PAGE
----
It can be tricky to know what to include when it comes time to planning your homeschool schedule. You may be left chucking some things out for lessons you consider more important. To some extent, this is the joy of teaching your kids yourself. You’re able to pick the lessons which you think are going to prove most fruitful. By cherry picking in this way, you also make sure you aren’t overloading them with unnecessary information.
Sadly, reading is one of those lessons which many homeschool moms discard in this way. In many ways, you could argue that this is a dated past time in our modern age. When you have online access to information and mental stimulation everywhere, it’s easy to assume that reading doesn’t matter. You’ll want to teach your kids the basic, of course, but you may not actively promote a reading habit in lessons.
Believe it or not, though, that could end up being a mistake. Dated or not, fostering a love of reading in kiddies can help them and their learning in all manner of ways. If you’re thinking about scrapping that reading hour, keep reading to find out why you should think again.
All about education
Your homeschool is all about giving your children the best education you can manage. With that fact in mind, failing to make room for reading would be a fatal mistake. That’s because reading books can help with your child’s education in all manner of ways. And, that applies whether they’re reading non-fiction or fiction picks. At the very least, reading can help kids come on leaps and bounds with language use. Reading aloud, for example, can help to expand a child’s vocabulary. The process of silent reading can also work wonders for attention spans and concentration. Both of which are skills your child could benefit from. Even better, allowing them to pick their books ensures that they’re reading about things which interest them. That, in turn, could see them learning about all manner of topics which they may not come across otherwise. In that respect, you could argue that reading time can be a double lesson of sorts. That allows you to fit more into each day without piling anymore work on those little shoulders. And, that’s a goal which any homeschool mom should jump at.
Not forgetting neurology
As we touched on above, reading can help with concentration and attention span. These are both neurological functions which can make a huge difference later in life. Being able to concentrate for extended times can be a massive help in work environments, for example. The practice of reading also acts as a kind of workout for those young minds. Reading exercises part of the brain which may die off if it doesn’t receive regular use. While that probably wouldn’t impact them anytime soon, it could lead to issues like Alzheimer’s and vascular dementia in later life. Not to mention that it could leave your children unable to tackle specific problems or concentrate. That could make it difficult for them to hold jobs when it matters most. All because you scrapped that small reading session from your schedule. Don’t make that mistake. Instead, keep reading sessions like these in place. By making this a fun activity, you may even find that you can harness habits here which keep serving your children for years to come. All because you put in a little effort while they were young.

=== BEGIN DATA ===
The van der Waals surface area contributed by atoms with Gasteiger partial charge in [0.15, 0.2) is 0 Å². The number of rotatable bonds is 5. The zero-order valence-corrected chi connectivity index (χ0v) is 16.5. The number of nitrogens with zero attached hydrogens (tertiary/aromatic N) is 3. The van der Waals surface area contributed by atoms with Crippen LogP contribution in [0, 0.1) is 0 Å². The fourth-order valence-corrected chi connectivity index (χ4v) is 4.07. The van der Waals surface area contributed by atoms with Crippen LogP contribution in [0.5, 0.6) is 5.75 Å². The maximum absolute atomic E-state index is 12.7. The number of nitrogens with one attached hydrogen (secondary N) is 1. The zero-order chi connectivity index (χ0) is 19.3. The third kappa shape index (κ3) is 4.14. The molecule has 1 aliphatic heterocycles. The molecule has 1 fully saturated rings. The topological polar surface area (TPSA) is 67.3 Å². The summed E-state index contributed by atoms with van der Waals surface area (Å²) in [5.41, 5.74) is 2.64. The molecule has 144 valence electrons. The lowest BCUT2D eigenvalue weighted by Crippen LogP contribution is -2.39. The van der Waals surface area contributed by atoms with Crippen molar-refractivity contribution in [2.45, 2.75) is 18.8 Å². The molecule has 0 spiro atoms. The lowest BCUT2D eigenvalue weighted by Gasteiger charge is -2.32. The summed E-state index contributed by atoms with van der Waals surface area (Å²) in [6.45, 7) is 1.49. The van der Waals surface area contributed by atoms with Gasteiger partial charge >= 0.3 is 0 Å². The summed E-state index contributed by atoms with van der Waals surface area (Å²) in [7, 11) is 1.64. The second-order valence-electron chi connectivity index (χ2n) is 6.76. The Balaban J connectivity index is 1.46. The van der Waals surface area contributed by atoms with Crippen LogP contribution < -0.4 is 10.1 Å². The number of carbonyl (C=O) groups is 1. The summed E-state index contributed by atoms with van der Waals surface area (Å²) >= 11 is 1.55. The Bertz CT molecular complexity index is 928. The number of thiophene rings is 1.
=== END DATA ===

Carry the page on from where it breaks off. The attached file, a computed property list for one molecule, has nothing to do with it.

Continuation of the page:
The power of free thought
Book lovers across history have always cherished their reading texts. Book burnings are treated with scorn, and every effort to censor books has been pushed back. This is because reading is a fantastic way to free thought. While it is true that your kids can read things online, there is some degree of censorship involved there. Someone is vetting the internet at all times, especially in this age of ‘fake news’. By comparison, books are uncensored one way or another. They don’t tend to bias to any agenda. As such, they’re a fantastic way to promote free thinking. Reading a book is near enough the only time that your child isn’t coaxed into thinking a certain way. And, that can help them to develop their own opinions. Again, this fact is relevant to both non-fiction and fiction texts. Each will raise questions about morality and life without offering any real solution. Instead, they leave it up to the reader to decide. While these decisions are fairly basic in books for kids, they’re still there to some extent. And, facing these dilemmas can be a fantastic way for your child to develop their first strong opinions about specific issues. Who knows; reading hour could even turn them into the critical minds of their generation.
An independent act
At the very least, reading is one of the only independent acts that we promote in a classroom setting. More often than not, learning is a social affair. And, that’s a fantastic thing. Getting used to working with others can be invaluable when children enter the working world. But, independent work also has enormous benefits, and reading could encourage that. This is, after all, an activity which we can only do alone. Aside from reading aloud sometimes, it’s something we can only experience solo. This independent pursuit can help a huge deal with self-confidence and independence. That’s because it’s an achievement which is personal to them. Private experiences which they get from the page can also help them build on a more confident sense of self. And, that can again take them far in the world.
These are just some of the reasons why reading is a valuable lesson for any child. Of course, not every kid is going to enjoy this past time. Some may find reading sessions boring, for example. If that’s the case, you may see there are better ways to teach them these lessons. Whatever you do, though, it’s worth making room for reading during any school day.